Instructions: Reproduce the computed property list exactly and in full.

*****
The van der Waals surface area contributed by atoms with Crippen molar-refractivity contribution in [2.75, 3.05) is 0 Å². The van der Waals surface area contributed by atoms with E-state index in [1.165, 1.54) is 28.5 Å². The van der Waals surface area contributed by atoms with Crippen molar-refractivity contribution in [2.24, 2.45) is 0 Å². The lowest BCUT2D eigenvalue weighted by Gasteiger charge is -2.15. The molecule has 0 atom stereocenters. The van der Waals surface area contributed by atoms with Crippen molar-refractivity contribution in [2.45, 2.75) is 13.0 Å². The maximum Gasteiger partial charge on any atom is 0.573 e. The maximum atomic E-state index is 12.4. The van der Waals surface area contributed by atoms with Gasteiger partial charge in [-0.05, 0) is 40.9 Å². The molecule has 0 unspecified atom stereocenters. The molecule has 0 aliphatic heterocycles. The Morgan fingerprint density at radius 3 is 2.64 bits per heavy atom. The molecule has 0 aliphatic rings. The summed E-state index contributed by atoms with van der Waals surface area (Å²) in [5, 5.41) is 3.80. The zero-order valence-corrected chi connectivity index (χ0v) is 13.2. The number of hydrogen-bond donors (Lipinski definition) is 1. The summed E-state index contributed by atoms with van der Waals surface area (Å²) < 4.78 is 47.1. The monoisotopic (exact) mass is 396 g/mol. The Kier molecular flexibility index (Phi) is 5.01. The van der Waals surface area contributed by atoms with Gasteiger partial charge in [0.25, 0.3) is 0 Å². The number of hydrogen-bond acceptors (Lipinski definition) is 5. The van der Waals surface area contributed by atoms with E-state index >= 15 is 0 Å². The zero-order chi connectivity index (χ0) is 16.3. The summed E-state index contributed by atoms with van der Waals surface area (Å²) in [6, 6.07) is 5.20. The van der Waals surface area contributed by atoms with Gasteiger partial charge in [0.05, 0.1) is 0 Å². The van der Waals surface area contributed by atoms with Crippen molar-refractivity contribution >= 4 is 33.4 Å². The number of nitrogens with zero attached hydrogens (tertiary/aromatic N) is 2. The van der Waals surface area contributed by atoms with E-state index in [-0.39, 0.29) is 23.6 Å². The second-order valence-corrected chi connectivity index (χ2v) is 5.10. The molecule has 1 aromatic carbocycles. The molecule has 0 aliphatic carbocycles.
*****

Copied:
The van der Waals surface area contributed by atoms with Crippen molar-refractivity contribution in [2.75, 3.05) is 0 Å². The van der Waals surface area contributed by atoms with E-state index in [1.165, 1.54) is 28.5 Å². The van der Waals surface area contributed by atoms with Crippen molar-refractivity contribution in [2.24, 2.45) is 0 Å². The lowest BCUT2D eigenvalue weighted by Gasteiger charge is -2.15. The molecule has 0 atom stereocenters. The van der Waals surface area contributed by atoms with Crippen molar-refractivity contribution in [2.45, 2.75) is 13.0 Å². The maximum Gasteiger partial charge on any atom is 0.573 e. The maximum atomic E-state index is 12.4. The van der Waals surface area contributed by atoms with Gasteiger partial charge in [-0.05, 0) is 40.9 Å². The molecule has 0 unspecified atom stereocenters. The molecule has 0 aliphatic heterocycles. The Morgan fingerprint density at radius 3 is 2.64 bits per heavy atom. The molecule has 0 aliphatic rings. The summed E-state index contributed by atoms with van der Waals surface area (Å²) in [5, 5.41) is 3.80. The zero-order valence-corrected chi connectivity index (χ0v) is 13.2. The number of hydrogen-bond donors (Lipinski definition) is 1. The summed E-state index contributed by atoms with van der Waals surface area (Å²) < 4.78 is 47.1. The monoisotopic (exact) mass is 396 g/mol. The Kier molecular flexibility index (Phi) is 5.01. The van der Waals surface area contributed by atoms with Gasteiger partial charge in [0.25, 0.3) is 0 Å². The number of hydrogen-bond acceptors (Lipinski definition) is 5. The van der Waals surface area contributed by atoms with E-state index >= 15 is 0 Å². The zero-order chi connectivity index (χ0) is 16.3. The summed E-state index contributed by atoms with van der Waals surface area (Å²) in [6, 6.07) is 5.20. The van der Waals surface area contributed by atoms with Gasteiger partial charge in [0.05, 0.1) is 0 Å². The van der Waals surface area contributed by atoms with Crippen molar-refractivity contribution >= 4 is 33.4 Å². The number of nitrogens with zero attached hydrogens (tertiary/aromatic N) is 2. The van der Waals surface area contributed by atoms with E-state index in [-0.39, 0.29) is 23.6 Å². The second-order valence-corrected chi connectivity index (χ2v) is 5.10. The molecule has 1 aromatic carbocycles. The molecule has 0 aliphatic carbocycles.